Gov. Jared Polis “could answer Democrats’ 2024 prayers,” reads the headline on conservative George Will’s September 14 column in The Washington Post. Will makes the case for Democrats nominating Polis to run for president.
“If so, a national audience can assess his knack for leavening his high-octane progressivism with departures from that church’s strict catechism,” Will wrote.
Indeed, Polis has crafted a moderate image. Will credits Polis for growing up the child of hippies and choosing “to make a mint from capitalism rather than overthrowing it.”
After founding three high-tech companies and selling them for more than $1 billion, Polis initiated and funded two Colorado charter schools — a sacrilege among the Democratic base.
Polis talks about eliminating Colorado’s income tax but has taken no action. He takes election-year credit for taxpayer refunds required under the state constitution’s Taxpayer’s Bill of Rights — a law most establishment Democrats despise.
Will is far from the first to extol the governor’s moderate, tax-cutting, libertarian image. Key word: image.
The Wall Street Journal credits Polis for standing up to environmental extremists. Fox News has called Polis a moderate, pro-business Democrat. The libertarian Reason magazine insists “Jared Polis wants to leave you alone.”
This branding reminds us of John Stauber’s “Toxic Sludge is Good For You” – a book about lies, damn lies and public relations.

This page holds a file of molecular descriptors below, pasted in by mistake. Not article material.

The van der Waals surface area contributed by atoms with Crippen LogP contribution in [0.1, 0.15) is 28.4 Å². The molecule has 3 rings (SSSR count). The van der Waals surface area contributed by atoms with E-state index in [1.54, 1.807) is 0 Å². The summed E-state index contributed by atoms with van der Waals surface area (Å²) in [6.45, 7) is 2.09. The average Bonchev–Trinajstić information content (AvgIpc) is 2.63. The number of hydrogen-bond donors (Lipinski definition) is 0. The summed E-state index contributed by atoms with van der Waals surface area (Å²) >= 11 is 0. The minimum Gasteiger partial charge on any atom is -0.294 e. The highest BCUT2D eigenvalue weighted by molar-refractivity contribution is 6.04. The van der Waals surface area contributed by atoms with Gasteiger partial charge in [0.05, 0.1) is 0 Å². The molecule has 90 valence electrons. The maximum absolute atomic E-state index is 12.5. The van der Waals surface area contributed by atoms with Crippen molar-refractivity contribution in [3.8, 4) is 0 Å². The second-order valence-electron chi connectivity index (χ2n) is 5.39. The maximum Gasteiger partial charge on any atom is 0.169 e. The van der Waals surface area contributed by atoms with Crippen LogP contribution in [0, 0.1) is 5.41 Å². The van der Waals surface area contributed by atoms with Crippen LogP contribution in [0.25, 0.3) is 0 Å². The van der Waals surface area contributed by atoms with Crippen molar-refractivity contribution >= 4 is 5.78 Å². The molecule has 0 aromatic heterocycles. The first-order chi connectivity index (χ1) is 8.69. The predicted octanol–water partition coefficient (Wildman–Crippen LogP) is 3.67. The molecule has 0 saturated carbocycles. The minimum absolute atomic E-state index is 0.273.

Polis excels at distracting attention from actions that place him among far-left Democrats, socially and fiscally. To his credit, he communicates and works with detractors. He spoke to conservative evangelicals at Colorado Christian University’s Western Conservative Summit.
The governor dispensed with any semblance of moderation when he enacted the world’s most permissive abortion law — one so extreme it makes California look like the Vatican. So much for challenging the progressive catechism.
The governor’s affability has failed to sway policy analysts at a national hub of libertarian thought — the Denver-based Independence Institute.
The Institute will throw a tongue-in-cheek “Not-So-Libertarian Block Party” to “honor” Polis September 29 at The Mile High Station. A mailer explains:
• “Polis IS the extreme environmental movement. He destroyed our oil and gas industry with SB-181, empowered a new air quality commission that wants to fine employers when their employees drive to work, tied us to California’s car standards, and populated his administration with green whack-a-doos.”
• “Polis doesn’t want to leave you alone. He has signed bills allowing localities not only to ban your guns, but also your right to carry them. He’s banned tobacco and vaping products, and hiked up minimum wages.”
• “Polis obliterated some 40,000 businesses in Colorado with his COVID shutdowns, so he isn’t pro-business.”
Admission to the party costs a dime but goes to $35 “after you add in all the Polis ‘fees.’ ” The governor declined a special invitation.
In advance of the celebration, the Independence Institute’s Fiscal Policy Center conducted a months-long study to determine the cumulative effect of bills Polis signed into law.
Polis ran on a promise to even the playing field by eliminating special interest tax loopholes. The report claims he increased tax benefits to special interests at a cost of $640 million over a decade.
“Despite repealing and reducing some tax benefits, because Polis increased far more tax benefits by a much larger amount in total, this report concludes that he has failed to deliver on his tax reform campaign pledge,” the report concludes. “…his actions mostly contradicted the tax reform platform upon which voters elected him in 2018.”
If Polis wins re-election, he could emerge as a presidential contender. To win nationwide, he’ll need his image to continue defying his record.
Colorado Springs Gazette Editorial Board